I want to take a specific look at that lean mechanic. Holding down the left trigger roots you to the spot and allows you to essentially bob and weave around the cover that's been shredded to bits (supposedly) around you. It's a nice idea, and one that borught back memories of leaning around corners in Goldeneye, but it's a feature that is rendered pretty useless for a good 70% of the game, because you're pushed into wide open spaces. Only when you begin infiltrating the bases of rival organisation, the Target, does the corridor-shooter such a function was born to accompany actually emerge. Although an interesting mechanic, it's implementation presents something of an issue too, with iron-sights available to you by half-pressing the trigger. What this invariably leads to is you trying to aim with increased accuracy during a firefight and inadvertently rooting yourself to the spot. And dying. Lots.
And herein lies Bodycount's biggest issue: lining up under-developed old-school ideas with under-developed modern trappings. Why for example, and we shrieked this at the screen when it came to Duke Nukem Forever earlier this year, can you only carry two guns in a game like this? Why on earth is this concession to 'realism' made in a title that primarily purports to being an arcade-style shooter? Why, for a game in which one would think pacing is key, is pathfinding so irritating? Why dies the game literally rehash and replicate entire maps in an already chronically short play-time? Why, for a game that's supposedly all about the guns, aren't there more guns?!
Bodycount does work occasionally. When you find yourself in a Target base - or Nexus, as they call it - things suddenly slip into place. The claustrophobic, futuristic, angular corridors provide perfect opportunity to make the most of that innovative duck-and-weave mechanic coupled with a classic run-and-gun style of play. The clinically polished surroundings, littered with sparks as bullets go flying, surging through the action against the clock, reminds us a bit of Perfect Dark. But then it's over, far too quickly, and its back to mediocrity, or the endgame screen - Bodycount clocked in just under seven and a half hours for us. But I game ridiculously slowly, and there are reports of people polishing this thing off in 4-5 hours.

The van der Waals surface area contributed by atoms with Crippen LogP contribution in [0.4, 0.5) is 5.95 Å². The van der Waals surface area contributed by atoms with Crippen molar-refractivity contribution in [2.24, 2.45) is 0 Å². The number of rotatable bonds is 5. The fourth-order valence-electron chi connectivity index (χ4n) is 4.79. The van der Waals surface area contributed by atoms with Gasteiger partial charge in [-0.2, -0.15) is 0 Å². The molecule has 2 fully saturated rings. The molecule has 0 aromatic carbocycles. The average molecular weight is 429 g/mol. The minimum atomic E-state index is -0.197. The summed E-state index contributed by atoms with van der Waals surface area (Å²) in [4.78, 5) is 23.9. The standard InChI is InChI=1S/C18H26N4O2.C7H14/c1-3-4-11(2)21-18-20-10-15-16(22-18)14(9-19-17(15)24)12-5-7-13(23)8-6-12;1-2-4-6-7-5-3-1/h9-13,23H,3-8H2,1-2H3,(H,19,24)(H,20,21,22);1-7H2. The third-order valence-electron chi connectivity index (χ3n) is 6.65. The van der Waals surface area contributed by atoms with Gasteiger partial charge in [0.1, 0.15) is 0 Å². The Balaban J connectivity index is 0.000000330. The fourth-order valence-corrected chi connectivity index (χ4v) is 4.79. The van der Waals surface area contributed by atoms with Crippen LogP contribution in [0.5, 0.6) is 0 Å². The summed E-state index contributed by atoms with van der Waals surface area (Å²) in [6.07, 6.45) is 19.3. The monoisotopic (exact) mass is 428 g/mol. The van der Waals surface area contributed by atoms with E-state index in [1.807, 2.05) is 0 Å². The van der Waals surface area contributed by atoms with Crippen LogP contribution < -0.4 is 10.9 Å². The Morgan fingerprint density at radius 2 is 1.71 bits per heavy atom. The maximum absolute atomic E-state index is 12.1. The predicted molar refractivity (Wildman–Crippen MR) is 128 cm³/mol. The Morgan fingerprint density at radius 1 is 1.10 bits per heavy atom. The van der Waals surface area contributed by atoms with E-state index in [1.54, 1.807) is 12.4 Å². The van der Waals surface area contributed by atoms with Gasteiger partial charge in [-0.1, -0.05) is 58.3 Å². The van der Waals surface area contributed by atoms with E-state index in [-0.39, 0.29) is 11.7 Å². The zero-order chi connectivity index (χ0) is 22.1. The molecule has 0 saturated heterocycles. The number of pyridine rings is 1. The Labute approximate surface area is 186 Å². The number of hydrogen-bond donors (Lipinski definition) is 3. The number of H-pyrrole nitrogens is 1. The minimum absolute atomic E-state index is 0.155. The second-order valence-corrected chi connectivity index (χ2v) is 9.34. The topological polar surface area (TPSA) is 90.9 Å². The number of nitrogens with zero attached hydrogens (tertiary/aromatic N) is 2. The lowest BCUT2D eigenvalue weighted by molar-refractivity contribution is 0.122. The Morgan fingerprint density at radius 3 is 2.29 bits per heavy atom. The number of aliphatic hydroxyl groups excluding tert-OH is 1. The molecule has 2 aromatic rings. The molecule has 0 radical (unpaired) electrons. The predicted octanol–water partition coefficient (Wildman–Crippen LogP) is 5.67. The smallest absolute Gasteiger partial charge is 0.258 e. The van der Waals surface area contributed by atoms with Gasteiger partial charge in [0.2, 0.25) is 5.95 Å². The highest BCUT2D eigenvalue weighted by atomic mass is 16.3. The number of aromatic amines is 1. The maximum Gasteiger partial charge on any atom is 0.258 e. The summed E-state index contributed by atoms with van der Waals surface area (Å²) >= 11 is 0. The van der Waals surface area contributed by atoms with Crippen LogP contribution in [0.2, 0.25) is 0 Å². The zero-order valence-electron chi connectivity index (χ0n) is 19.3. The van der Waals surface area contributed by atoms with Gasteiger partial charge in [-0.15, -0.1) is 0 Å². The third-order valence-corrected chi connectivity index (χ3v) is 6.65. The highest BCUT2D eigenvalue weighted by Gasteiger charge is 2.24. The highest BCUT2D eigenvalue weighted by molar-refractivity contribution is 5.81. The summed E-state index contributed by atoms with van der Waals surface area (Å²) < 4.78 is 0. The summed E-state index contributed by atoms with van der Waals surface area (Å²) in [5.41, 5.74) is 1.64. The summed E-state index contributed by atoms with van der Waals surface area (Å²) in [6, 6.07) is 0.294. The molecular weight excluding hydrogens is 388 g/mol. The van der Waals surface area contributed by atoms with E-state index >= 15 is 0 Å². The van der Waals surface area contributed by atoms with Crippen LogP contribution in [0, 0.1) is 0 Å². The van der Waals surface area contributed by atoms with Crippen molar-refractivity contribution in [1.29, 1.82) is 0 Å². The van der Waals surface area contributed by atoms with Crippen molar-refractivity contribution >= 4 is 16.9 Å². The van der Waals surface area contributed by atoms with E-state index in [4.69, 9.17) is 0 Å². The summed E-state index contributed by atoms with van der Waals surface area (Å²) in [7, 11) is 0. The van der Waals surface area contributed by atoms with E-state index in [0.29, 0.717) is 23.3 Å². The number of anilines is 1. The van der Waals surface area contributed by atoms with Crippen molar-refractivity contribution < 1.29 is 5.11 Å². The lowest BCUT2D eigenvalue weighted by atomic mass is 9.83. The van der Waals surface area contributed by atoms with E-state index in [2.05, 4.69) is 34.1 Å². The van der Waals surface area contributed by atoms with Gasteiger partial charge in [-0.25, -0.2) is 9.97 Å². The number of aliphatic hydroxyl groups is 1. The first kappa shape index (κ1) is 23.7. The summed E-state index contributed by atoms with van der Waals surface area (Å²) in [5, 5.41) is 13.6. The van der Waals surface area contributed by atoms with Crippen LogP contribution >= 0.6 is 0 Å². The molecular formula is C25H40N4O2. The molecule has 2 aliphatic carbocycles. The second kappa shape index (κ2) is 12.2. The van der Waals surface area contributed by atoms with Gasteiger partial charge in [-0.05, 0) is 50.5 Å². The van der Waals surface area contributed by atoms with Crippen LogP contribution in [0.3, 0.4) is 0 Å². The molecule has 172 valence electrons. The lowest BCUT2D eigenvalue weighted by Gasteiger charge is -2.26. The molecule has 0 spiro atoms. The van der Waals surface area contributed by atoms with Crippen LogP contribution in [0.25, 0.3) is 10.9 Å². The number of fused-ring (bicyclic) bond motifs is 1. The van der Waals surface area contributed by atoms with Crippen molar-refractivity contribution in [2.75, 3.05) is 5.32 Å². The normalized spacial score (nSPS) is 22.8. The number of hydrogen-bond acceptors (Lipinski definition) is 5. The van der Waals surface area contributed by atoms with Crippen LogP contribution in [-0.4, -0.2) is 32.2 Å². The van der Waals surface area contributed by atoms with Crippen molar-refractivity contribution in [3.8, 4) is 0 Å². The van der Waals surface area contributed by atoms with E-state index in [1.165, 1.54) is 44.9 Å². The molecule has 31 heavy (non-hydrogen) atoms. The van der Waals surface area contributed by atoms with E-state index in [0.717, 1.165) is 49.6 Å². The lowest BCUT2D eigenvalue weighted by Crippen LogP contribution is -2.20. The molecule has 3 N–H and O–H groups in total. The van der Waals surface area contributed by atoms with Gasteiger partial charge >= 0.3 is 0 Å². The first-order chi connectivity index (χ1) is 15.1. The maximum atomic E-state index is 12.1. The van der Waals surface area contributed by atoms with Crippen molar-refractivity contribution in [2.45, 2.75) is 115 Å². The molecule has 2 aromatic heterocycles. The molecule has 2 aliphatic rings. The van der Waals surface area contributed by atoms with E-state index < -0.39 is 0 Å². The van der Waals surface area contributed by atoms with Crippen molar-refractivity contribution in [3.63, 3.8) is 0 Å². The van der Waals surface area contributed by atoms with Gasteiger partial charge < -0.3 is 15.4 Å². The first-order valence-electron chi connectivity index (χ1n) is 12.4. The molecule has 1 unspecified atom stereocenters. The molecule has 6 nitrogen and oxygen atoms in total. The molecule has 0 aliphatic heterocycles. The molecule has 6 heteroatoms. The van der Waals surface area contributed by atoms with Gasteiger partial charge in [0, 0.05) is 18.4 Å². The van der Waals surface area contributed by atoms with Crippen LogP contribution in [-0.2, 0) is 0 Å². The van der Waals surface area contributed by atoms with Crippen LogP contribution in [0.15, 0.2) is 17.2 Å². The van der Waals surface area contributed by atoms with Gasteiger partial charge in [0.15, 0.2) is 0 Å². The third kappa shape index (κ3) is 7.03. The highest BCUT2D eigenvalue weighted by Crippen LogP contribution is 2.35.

You can replay levels to bump up your score - the game grades you upon completion of each level - but you won't really want to, and there is a co-op survival mode, but that just results in two people yelling obscenities at the screen rather than one. Still, misery loves company. The multiplayer component of the game is fun in places, but feels more like a demo than a fully fledged addition, so bare is the gaming meat covering its bones.
At the end of the day, Bodycount isn't really a bad game, there are some fun times to be had here, but only if you're willing to put up with a certain amount of frustration and an identity crisis so severe that makes Ben Stiller's character in Tropic Thunder look like a grounded individual. We should probably be thankful that it was released at all, but somehow, on this evidence, it's difficult to muster anything more than a shrug.
- It got finished
- Nexus levels are good fun
- Some nice ideas
- ...but often poorly implemented
- Doesn't quite know what it wants to be
- Short and lacking in supplemental content
The Short Version: Sadly, Bodycount's good ideas prove either underdeveloped or drowned out by poor AI, dubious level design or not knowing what kind of a game it actually wants to be. Shame.